During our last round of sessions at TechMeet Tuscaloosa, I spoke on a panel along with Laren Hammonds and Jason Pate. We led the "Social Media Panel" and discussed how we have used technology in the classroom and how to specifically use social media. I actively use twitter as a lifeline for developing my craft as an educator. Jason started using Instagram in his math classroom, asking students to take pictures of different geometric shapes and angles they find around them. Laren shepherds student tech leaders at Rock Quarry Middle School and teaches English Language Arts through a variety of means, including technology. Each of us spoke about the importance of teaching students digital citizenship and their digital presence online. Click here to read a twitter feed of the discussion.
At my new employee orientation, we were encouraged to clean up our social media presence and consider our security settings on our profiles. It was said that students and parents would research us, look at our pictures, and Google us. One of the graphics struck me during orientation. It looked like this.
If we, as teachers, want our students to exhibit model behavior on social media, whatever the app, shouldn't we be doing so as well? This includes but is not limited to:
- not capturing negative comments in a photo or text against other educators. Teach students the permanence of words and pictures.
- learning to express our opinion in a positive way. Teach students the better way to state their opinion in language that will be received well.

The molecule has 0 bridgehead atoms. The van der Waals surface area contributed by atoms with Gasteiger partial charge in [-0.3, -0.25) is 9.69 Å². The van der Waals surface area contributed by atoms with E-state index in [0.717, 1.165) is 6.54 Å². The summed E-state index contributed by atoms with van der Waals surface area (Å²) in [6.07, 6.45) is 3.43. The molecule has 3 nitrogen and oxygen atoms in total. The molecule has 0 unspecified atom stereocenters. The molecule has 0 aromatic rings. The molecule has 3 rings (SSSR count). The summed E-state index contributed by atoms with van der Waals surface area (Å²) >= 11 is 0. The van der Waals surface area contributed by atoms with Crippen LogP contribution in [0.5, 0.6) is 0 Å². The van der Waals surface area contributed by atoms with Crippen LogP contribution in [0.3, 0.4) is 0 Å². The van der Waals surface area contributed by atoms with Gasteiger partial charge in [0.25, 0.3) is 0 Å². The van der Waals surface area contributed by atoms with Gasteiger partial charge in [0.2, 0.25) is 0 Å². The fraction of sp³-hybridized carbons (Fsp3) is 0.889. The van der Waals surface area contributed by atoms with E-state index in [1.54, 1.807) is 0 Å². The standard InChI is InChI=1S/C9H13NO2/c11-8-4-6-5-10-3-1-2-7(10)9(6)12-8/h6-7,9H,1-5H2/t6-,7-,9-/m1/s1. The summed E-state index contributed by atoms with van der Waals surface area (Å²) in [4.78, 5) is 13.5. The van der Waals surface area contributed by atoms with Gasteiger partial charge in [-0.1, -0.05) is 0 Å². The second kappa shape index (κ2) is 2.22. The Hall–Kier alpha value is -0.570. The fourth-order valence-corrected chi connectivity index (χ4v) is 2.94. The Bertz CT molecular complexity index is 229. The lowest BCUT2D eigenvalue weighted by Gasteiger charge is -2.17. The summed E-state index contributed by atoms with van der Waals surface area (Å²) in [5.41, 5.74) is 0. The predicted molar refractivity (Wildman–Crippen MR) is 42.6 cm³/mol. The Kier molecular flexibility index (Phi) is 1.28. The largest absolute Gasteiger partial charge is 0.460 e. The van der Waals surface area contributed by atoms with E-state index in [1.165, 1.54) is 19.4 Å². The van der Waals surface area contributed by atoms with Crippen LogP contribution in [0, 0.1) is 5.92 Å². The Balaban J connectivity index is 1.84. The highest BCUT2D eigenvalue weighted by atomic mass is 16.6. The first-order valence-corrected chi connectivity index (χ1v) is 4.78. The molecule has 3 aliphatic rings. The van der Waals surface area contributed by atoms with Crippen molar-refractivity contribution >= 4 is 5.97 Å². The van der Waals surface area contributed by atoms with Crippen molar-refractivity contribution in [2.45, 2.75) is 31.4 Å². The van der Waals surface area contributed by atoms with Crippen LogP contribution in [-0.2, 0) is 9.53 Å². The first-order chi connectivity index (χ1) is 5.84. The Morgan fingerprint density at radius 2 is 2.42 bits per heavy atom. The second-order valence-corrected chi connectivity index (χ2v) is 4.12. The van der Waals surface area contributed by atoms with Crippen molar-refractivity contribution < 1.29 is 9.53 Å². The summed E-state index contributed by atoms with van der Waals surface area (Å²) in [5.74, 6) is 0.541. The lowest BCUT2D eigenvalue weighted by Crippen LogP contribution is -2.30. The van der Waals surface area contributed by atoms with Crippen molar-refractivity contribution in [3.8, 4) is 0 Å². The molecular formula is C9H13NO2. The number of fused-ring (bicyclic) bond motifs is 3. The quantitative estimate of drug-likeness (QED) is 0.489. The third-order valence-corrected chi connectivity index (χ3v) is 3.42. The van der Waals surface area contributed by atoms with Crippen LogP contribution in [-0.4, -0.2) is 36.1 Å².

- attacking ideas and not people. Teach students to oppose thoughts rather than the thinker.
- putting good things out there. Teach students what they distribute reflects on who they are.
If we don't teach this in our classrooms or our lives on a daily basis, how do we expect students not to bully each other or to post bathroom selfies during the time they were out of our classroom?
I understand asking professionals to Google themselves to see what our students can see, but we should already know our students are doing this. As @ezigbo_ said at #tmtuscaloosa, "Our students have never known a world in which they have not been connected to the internet." How can you expect a child who has always been able to access what they want when they want it to simply take a seat and listen to us? They Google because they want to learn. They are curious. They have always been able to find what they are looking for. What if they can learn more about you via the internet than you project of yourself in the classroom?
Be the example. Lead well in all areas, including social media. I have lines. I divide my personal and social learning into facebook and twitter. I do keep facebook personal and twitter professional (for the most part). I have enjoyed connecting with several educators, including starting the Epic French teachers group, on Voxer. I enjoy having my colleagues a tweet or text or Vox away, to collaborate when I need encouragement, ideas, or feedback. There are plenty of districts using social media to encourage the good in their student learning - just look up #leydenpride. Many schools have hashtags for learning at their school. I will be tweeting #OMlearns to spotlight learning at my new school, Oak Mountain High School.
How we receive feedback as an educator influences our classroom practice. Social media encourages reflection, collaboration, and research of the best and current strategies. This is why I tweet - to learn. I hope I can encourage learning in my classroom.
One of the closing quotes in a session this week during orientation was "If they are not learning, you are not teaching, no matter how good it looks." I am looking forward to learning this year, whether face to face with a colleague or via twitter.
For more of my ideas on using twitter to learn, read another of my posts Battle Scars or What Being Connected Means to Me.